Using Supernovae to Study Cosmology

The Redshift-Distance Test

As a function of redshift, the apparent magnitude of distant objects changes under different cosmologies, for two reasons:
1. The shape of space determines how photons spread out as they move outwards (the classic 1/d2 effect)
2. The expansion history determines how the photons are redshifted.
This can be worked out under different cosmologies to derive a form akin to our regular magnitude-distance expression:

m-M = 5logdL(z) -5

where dL(z) is the luminosity distance, and depends on H0, OmegaM, OmegaL, and k. We typically plot this using the distance modulus, not the distance, though (from Carroll and Ostlie):

If we had an object of fixed brightness -- a standard candle -- we could plot its apparent magnitude as a function of distance and work out the cosmology.

Remember Type Ia supernovae: the explosion of a ~ 1.4 Msun white dwarf. These are pretty good approximations to a standard candle, and they are extremely bright. That's exactly what we want to use for the redshift-distance test.

But are SN Ia's really standard candles?

Type Ia supernovae in galaxies w/ Cepheid distances (From Riess etal 2016):

Which gives an average peak absolute magnitude of -19.26 +/- 0.16.

This uncertainty in peak mag includes the distance uncertainties to the galaxies, so the real dispersion in peak magnitude is even smaller, about 0.1 mags or so. That's a pretty good standard candle.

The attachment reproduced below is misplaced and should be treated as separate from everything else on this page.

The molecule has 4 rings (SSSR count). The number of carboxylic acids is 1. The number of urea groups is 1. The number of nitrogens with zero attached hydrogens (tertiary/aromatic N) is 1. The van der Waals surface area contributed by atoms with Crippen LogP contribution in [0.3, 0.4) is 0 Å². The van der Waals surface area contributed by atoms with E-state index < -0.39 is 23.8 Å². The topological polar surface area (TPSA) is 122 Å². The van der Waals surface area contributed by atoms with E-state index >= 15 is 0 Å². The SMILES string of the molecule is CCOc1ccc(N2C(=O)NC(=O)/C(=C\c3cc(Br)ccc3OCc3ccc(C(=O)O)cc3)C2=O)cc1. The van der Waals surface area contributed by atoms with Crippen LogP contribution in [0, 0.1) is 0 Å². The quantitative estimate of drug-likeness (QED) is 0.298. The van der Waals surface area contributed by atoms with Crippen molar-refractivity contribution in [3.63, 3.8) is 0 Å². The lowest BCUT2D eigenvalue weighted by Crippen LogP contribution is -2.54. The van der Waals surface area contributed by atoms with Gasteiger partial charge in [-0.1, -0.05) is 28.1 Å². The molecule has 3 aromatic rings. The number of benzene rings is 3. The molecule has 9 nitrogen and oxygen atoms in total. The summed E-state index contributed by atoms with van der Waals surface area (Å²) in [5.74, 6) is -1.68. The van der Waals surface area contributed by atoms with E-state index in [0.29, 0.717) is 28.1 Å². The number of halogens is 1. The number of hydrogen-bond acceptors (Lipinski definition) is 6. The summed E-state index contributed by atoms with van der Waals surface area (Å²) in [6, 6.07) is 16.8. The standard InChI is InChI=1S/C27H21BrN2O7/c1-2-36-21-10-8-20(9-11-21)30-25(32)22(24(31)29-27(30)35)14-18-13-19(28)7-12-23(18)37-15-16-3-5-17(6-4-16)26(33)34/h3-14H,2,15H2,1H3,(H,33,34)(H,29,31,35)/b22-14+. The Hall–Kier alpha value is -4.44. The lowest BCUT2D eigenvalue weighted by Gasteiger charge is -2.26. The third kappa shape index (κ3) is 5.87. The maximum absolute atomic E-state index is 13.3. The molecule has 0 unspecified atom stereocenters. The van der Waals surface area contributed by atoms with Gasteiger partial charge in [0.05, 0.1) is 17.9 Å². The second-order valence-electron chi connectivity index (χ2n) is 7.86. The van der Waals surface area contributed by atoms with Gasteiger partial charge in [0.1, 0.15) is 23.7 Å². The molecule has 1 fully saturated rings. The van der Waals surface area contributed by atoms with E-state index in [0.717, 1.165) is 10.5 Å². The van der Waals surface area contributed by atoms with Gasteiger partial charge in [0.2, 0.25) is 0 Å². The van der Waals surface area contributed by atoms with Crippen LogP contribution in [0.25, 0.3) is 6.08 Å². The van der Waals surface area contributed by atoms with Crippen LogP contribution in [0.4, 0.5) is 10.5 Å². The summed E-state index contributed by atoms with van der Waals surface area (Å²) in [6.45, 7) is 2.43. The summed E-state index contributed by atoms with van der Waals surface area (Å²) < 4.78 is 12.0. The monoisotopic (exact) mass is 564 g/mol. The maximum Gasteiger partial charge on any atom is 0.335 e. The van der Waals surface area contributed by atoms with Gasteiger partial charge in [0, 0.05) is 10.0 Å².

But there's a significant drawback to using Type Ia SNe. You gotta find them...

Using supernovae to study cosmology

• Take a BIG picture of the sky.
• Come back next month and take the same picture.
• Compare the two. Differences?
• If you find a possible supernova, take a spectrum of it and make sure it is a Type Ia SNe.
• Also take a spectrum of the galaxy it lives in, to find its redshift.
• Watch the supernova as it fades, so we can get its peak apparent magnitude. This is important -- you probably didn't catch it when it was at its peak, so we need to fit it to a standard light curve to derive its peak magnitude.
• Keep doing this so you have a big sample of high redshift supernovae. Then compare those supernovae to ones at lower redshift.

Some plots, courtesy of the supernovae cosmology project at LBL and the high z supernova search team at CfA:

More recent data: HST discovered supernovae, extending to higher redshift (Riess et al 2007). In this plot mu=m-M, the distance modulus. Curvature in the data is inconsistent with models that use dust or evolution to explain faintness of high-z SNe; instead it is indicative of the "jerk" in the expansion history when lambda began to dominate and the universe went from decelerating to accelerating.